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Is your service business e-commerce friendly?

Posted Saturday, January 25, 2003

No doubt about it. The Web is a perfect tool for some service businesses to sell all or part of their offerings. For others, because of what they sell, it doesn't work at all.

If you fall into the latter column, don't despair. Even if your services aren't right for online sales, there are plenty of other ways to market and save money through your site.

Look for your company's characteristics in the descriptions below to determine if online selling is a smart option for you.

You probably can sell services through your site if they:

- are standard services

Services that are standard, as opposed to custom, lend themselves to being sold online. Examples include a public relations company that charges a fee for writing press releases, or a research company that conducts standard competitive analysis work. Because these projects have strict parameters in terms of client involvement and project deliverables, a standard price can be set, a sample can be provided on a Web site, and a sale can be made online. Some companies create these "off-the-shelf" service packages as a way to engage customers so they can sell them more customized services later.

- can be easily understood

Tax services, Web site design, bill collection, and Web hosting are easy for customers to grasp and therefore have the potential to be sold online. Many of the customers for these services have purchased them elsewhere in the past, and therefore may visit your site simply to research credentials, view work samples, or retrieve referrals before making a purchase.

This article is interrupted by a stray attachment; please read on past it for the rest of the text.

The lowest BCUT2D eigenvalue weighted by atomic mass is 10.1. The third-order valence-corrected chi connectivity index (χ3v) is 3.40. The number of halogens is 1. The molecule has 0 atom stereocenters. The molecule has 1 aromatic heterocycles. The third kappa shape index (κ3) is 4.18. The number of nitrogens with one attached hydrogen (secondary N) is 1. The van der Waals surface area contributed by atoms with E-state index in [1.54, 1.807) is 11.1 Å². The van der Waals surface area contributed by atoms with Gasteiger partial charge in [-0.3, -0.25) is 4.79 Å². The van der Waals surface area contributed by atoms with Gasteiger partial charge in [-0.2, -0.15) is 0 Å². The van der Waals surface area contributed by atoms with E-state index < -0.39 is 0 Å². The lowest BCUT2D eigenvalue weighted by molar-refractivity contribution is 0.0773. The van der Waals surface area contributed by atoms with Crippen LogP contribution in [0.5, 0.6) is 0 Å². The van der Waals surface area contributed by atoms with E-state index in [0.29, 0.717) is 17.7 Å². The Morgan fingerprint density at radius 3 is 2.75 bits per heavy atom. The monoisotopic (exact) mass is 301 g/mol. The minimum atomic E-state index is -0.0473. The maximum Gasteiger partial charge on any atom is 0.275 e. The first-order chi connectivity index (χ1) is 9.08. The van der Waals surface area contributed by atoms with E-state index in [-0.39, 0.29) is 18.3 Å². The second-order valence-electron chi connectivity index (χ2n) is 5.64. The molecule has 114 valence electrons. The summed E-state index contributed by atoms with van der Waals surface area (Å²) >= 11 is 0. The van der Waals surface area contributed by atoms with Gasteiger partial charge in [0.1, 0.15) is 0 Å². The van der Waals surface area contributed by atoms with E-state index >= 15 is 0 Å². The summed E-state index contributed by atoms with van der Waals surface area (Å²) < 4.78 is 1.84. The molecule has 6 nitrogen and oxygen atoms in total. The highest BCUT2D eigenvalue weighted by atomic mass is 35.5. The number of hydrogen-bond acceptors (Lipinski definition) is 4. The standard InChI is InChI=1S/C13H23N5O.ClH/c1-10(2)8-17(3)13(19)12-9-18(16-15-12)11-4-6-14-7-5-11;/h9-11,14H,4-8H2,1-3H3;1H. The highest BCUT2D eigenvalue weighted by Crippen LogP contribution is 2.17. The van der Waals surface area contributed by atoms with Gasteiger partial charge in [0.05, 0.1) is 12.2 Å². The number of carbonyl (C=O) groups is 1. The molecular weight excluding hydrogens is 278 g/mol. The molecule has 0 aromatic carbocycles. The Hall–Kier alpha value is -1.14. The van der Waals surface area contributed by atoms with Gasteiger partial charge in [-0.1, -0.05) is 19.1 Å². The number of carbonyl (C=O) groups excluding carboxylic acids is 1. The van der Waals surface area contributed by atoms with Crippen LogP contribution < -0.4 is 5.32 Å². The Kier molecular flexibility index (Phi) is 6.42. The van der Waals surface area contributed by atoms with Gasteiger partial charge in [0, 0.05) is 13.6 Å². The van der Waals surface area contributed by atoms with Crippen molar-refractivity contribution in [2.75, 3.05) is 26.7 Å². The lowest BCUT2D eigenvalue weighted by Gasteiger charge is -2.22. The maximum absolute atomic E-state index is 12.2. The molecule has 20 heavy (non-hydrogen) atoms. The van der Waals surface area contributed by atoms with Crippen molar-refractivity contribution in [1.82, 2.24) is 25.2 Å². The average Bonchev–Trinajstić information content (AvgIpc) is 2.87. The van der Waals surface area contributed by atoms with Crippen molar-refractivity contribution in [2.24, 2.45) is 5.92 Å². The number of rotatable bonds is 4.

You probably cannot sell services through your site if they:

- require significant education to sell

Many services are so unique that the sales process involves explaining exactly what they are, and what the benefits include. If a sale of your services requires a high degree of customer education, consider using your site to accomplish some of this work by defining service elements, providing samples and identifying customer needs. You can then direct customers to the phone or your physical location to continue and close the sale.

- need client input to craft

Some services are shaped to meet specific client needs and cannot be sold unless clients provide information regarding their needs and goals. An example of this is business consulting, in which projects and benefits are customized. The sales process often includes discussion of a client problem as a means of learning enough to craft a pitch for project deliverables and benefits.